Despite robust opposition from city officials, local government advocates, community advocates, and others, the committee passed SB 9 on a 5-1 vote, with two abstentions.
SB 9, as presently drafted, would require cities to ministerially approve, without condition, discretion, or public input, a housing development containing two residential units on an individual parcel in single-family neighborhoods. Additionally, this measure would require local governments to ministerially approve an urban lot split, thus creating two independent lots that may be sold separately.
Nearly all cities are currently updating their housing plans to identify sites for more than two million new homes throughout California over the next eight years. SB 9 is a top-down, one-size-fits-all approach to land use policy that would disregard this process and mandate more housing in existing single-family zones without any evidence that this measure would result in more affordable housing.
By forcing unproven policies upon cities that would undermine local planning, change the rules mid-stream, or conflict with the myriad of new housing laws recently passed that cities are now implementing, SB 9 is certain to cause disruption to cities trying to implement their state-certified housing plans.
Jason Rhine, Cal Cities Assistant Legislative Director, delivered the opposition testimony on behalf of California cities. “We can all agree that housing affordability and homelessness are among the most critical issues facing California cities,” said Rhine. “Unfortunately, SB 9 will not spur much needed housing construction in a manner that supports local flexibility, decision making, and community input.”
State-driven ministerial or by-right housing approval processes, like the ones outlined in SB 9, fail to recognize the extensive public engagement associated with developing and adopting zoning ordinances and housing elements that are certified by the California Department of Housing and Community Development.
“SB 9 would ignore this long-standing, state-mandated housing planning process and instead force cities to approve new housing that may conflict with certified housing plans,” said Rhine.
Cal Cities has worked with the author and her staff for several months on amendments that would have addressed cities’ primary concerns with the bill. These proposed amendments included:
- Clarify that a property owner using SB 9 is limited to constructing two residential units, not two residential units and additional accessory dwelling units (ADUs) on the same parcel.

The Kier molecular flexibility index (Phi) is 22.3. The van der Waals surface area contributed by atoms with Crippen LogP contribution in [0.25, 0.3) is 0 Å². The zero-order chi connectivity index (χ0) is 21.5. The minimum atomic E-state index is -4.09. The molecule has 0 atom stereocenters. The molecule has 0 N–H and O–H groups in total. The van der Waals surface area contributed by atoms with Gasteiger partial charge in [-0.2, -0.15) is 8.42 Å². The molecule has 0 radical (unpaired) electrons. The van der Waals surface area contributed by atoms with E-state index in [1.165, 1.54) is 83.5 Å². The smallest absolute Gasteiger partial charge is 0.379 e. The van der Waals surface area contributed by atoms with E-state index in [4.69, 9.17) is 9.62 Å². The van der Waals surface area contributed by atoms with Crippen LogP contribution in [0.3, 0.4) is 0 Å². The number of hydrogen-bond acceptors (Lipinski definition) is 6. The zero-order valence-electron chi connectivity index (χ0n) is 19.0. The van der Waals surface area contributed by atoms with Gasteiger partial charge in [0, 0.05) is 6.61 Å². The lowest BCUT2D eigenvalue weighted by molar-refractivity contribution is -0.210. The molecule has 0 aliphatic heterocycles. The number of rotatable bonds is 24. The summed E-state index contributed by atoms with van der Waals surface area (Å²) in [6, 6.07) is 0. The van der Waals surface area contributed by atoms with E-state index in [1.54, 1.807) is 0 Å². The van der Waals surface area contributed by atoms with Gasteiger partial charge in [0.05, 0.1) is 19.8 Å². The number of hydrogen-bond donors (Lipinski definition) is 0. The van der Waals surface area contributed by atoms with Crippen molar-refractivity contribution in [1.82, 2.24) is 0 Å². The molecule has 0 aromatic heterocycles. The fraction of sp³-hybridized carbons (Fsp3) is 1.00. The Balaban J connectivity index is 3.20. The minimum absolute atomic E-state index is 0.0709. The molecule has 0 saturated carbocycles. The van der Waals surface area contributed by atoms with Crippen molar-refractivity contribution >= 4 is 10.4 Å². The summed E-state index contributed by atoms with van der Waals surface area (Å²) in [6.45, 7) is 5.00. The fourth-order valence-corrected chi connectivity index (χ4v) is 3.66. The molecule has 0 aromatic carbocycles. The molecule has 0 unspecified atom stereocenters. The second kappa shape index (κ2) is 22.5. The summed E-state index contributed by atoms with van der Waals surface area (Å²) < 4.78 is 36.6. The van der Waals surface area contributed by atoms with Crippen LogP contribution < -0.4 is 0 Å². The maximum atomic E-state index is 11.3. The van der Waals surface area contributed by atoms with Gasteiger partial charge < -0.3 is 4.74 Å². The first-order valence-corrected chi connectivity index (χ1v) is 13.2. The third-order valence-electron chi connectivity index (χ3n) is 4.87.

- Require a housing developer to acquire a building permit within one year of a lot split, so that speculators do not sell lots and never build homes.
- Allow local governments to require adequate access for police, fire, and other public safety vehicles and equipment.
- Prohibit developers from using SB 9 in very high fire hazard severity zones.
- Allow cities to determine a range of lot sizes suitable for SB 9 development projects.
- Ensure HCD provides Regional Housing Needs Allocation (RHNA) credit for production of SB 9 units.
- Allow local governments to take into account local conditions such as hillsides, lot dimensions, natural hazards, available infrastructure, etc. when approving or denying housing project applications.
- Allow local governments to continue to determine parking standards.
- Ensure large-scale investors and builders do not exploit SB 9 provisions.
No agreement was reached, and as a result, Cal Cities changed its position on SB 9 from oppose unless amended to oppose. More than 175 cities have submitted letters of opposition or oppose unless amended since the bill’s introduction.
SB 9 now moves to the Assembly Housing and Community Development Committee. Cal Cities urges all cities to call or submit a letter to their Assembly Members and urge them to oppose SB 9 and uphold local government decision-making and community involvement in housing plans.
A sample letter as well as Cal Cities’ opposition letter and bill language can be found at www.cacities.org/billsearch
by plugging SB 9 into the search function.